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Creepy woman-stalking app exploited geolocation

At Cult of Mac, John Brownlee writes about Girls Around Me, a creepy app that exploited geolocation APIs to make it easy to stalk women.

These are all girls with publicly visible Facebook profiles who have checked into these locations recently using Foursquare. Girls Around Me then shows you a map where all the girls in your area trackable by Foursquare area. If there’s more than one girl at a location, you see the number of girls there in a red bubble. Click on that, and you can see pictures of all the girls who are at that location at any given time. The pictures you are seeing are their social network profile pictures.

See also Charlie Sorrel's guide to kill the Facebook and FourSquare features that enable apps like this.

Marvel to comics retailers: we'll give you limited edition singles if you destroy our competitors' products

Marvel Comics has offered comics retailers access to a limited-edition variant cover run of "Fear Itself #6," but only if the comic-shops destroy their No. 1 issue of DC Comics' Flashpoint and send 50 covers to Marvel:
Make no mistake, this is perfectly legal. The comic-shop proprietors would be destroying their own property, and it is their right so to do. However, this seems little different than someone buying books to burn them.

They would destroy a work of literature with the express intention of preventing another person from reading it. Anyone who does this is engaging in censorship, and Marvel Comics is agent provocateur.

This is not the first time Marvel Comics has tried this, and, according to them, previous efforts have netted tens of thousands of covers.

Marvel Bribes Retailers to Destroy DC Comics

Many US ISPs in epidemic of covert search-hijacking of their customers

The Electronic Frontier Foundation worked with UC Berkeley's International Computer Science Institute to uncover a widespread program of search-hijacking by American ISPs. Many US ISPs run covert proxies that redirect certain lucrative search queries (made by customers who believe that they are searching Google or another search engine) to their preferred suppliers, pocketing an affiliate fee for delivering their customers. Participating ISPs, which include Cavalier, Cogent, Frontier, Fuse, DirecPC, RCN, and Wide Open West (Charter used to do this, but appear to have stopped), did not disclose the practice to their customers, who were meant to believe that they were getting the search results that their preferred search-engines had presented.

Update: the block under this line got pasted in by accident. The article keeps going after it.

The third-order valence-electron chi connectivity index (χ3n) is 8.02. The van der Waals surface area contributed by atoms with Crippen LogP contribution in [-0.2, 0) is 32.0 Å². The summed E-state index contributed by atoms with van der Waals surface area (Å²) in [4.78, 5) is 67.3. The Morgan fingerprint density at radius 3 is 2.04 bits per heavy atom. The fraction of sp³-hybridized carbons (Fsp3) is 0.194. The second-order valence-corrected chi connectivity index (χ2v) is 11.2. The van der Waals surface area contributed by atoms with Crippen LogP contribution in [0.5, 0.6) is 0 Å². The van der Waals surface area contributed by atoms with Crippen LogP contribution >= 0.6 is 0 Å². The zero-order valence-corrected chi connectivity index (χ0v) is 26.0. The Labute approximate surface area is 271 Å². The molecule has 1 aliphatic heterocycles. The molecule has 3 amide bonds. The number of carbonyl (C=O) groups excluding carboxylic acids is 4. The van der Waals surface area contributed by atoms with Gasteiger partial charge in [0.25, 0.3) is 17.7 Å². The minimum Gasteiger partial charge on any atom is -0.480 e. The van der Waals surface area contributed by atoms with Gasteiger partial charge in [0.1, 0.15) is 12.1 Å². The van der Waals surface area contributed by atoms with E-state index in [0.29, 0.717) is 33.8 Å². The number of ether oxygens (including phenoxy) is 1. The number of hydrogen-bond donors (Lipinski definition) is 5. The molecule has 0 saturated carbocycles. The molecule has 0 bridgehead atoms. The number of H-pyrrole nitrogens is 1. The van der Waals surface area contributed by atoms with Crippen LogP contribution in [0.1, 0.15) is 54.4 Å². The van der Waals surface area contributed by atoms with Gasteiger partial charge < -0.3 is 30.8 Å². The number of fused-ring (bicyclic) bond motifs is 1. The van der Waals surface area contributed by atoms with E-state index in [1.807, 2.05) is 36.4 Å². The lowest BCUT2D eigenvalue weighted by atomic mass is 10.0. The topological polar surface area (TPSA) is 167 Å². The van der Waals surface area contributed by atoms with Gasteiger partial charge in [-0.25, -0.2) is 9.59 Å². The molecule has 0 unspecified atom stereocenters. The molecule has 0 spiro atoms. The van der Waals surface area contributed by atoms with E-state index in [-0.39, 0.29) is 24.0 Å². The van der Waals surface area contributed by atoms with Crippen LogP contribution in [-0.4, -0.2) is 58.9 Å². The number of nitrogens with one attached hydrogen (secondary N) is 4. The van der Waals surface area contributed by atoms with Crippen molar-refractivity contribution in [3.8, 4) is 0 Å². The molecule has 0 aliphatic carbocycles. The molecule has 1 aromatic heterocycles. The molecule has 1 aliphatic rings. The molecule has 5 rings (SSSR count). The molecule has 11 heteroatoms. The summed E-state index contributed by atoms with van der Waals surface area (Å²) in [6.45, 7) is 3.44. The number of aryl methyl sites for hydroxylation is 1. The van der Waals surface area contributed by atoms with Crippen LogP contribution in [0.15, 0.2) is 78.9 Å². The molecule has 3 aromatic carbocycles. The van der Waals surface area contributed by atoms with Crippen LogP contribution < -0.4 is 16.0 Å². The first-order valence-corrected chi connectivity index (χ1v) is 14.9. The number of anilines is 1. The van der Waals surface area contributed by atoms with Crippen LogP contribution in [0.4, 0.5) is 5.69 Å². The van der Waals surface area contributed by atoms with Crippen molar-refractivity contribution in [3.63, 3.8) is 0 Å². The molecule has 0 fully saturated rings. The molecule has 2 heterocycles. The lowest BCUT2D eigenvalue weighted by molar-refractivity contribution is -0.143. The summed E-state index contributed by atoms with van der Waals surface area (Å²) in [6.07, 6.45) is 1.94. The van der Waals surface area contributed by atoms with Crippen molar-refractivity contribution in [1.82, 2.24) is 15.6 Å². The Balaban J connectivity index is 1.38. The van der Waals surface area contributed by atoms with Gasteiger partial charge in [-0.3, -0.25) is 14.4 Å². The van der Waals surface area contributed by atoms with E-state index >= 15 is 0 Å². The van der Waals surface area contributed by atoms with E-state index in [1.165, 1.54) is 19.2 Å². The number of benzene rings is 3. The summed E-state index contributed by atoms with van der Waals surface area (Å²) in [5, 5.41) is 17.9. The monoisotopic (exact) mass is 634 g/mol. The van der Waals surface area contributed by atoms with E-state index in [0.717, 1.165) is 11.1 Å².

EFF and ICSI uncovered the vendor that supplied the hijacking software, a company called Paxfire.

Using EFF's HTTPS Everywhere Firefox extension and a search-engine that permits HTTPS logins (such as Google or DuckDuckGo) will prevent this sort of hijacking.

The published research papers did not identify the controller of the proxy servers that were receiving the traffic, but parallel investigations by the ICSI Networking Group and EFF have since revealed a company called Paxfire as the main actor behind this interception. Paxfire's privacy policy says that it may retain copies of users' "queries", a vague term that could be construed to mean either the domain names that they look up or the searches they conduct, or both. The redirections mostly occur transparently to the user and few if any of the affected ISP customers are likely to have ever heard of Paxfire, let alone consented to this collection of their communications with search engines.

The proxies in question are operated either directly by Paxfire, or by the ISPs using web proxies provided by Paxfire. Major users of the Paxfire system include Cavalier, Cogent, Frontier, Fuse, DirecPC, RCN, and Wide Open West. Charter also used Paxfire in the past, but appears to have discontinued this practice.

Why do they do this?
In short, the purpose appears to be monetization of users' searches. ICSI Networking's investigation has revealed that Paxfire's HTTP proxies selectively siphon search requests out of the proxied traffic flows and redirect them through one or more affiliate marketing programs, presumably resulting in commission payments to Paxfire and the ISPs involved. The affiliate programs involved include Commission Junction, the Google Affiliate Network, LinkShare, and Ask.com. When looking up brand names such as "apple", "dell", "groupon", and "wsj", the affiliate programs direct the queries to the corresponding brands' websites or to search assistance pages instead of providing the intended search engine results page.

Widespread Hijacking of Search Traffic in the United States

(Image: 2005_South Africa_Centurion_DSCF0242, a Creative Commons Attribution Share-Alike (2.0) image from hmvh's photostream)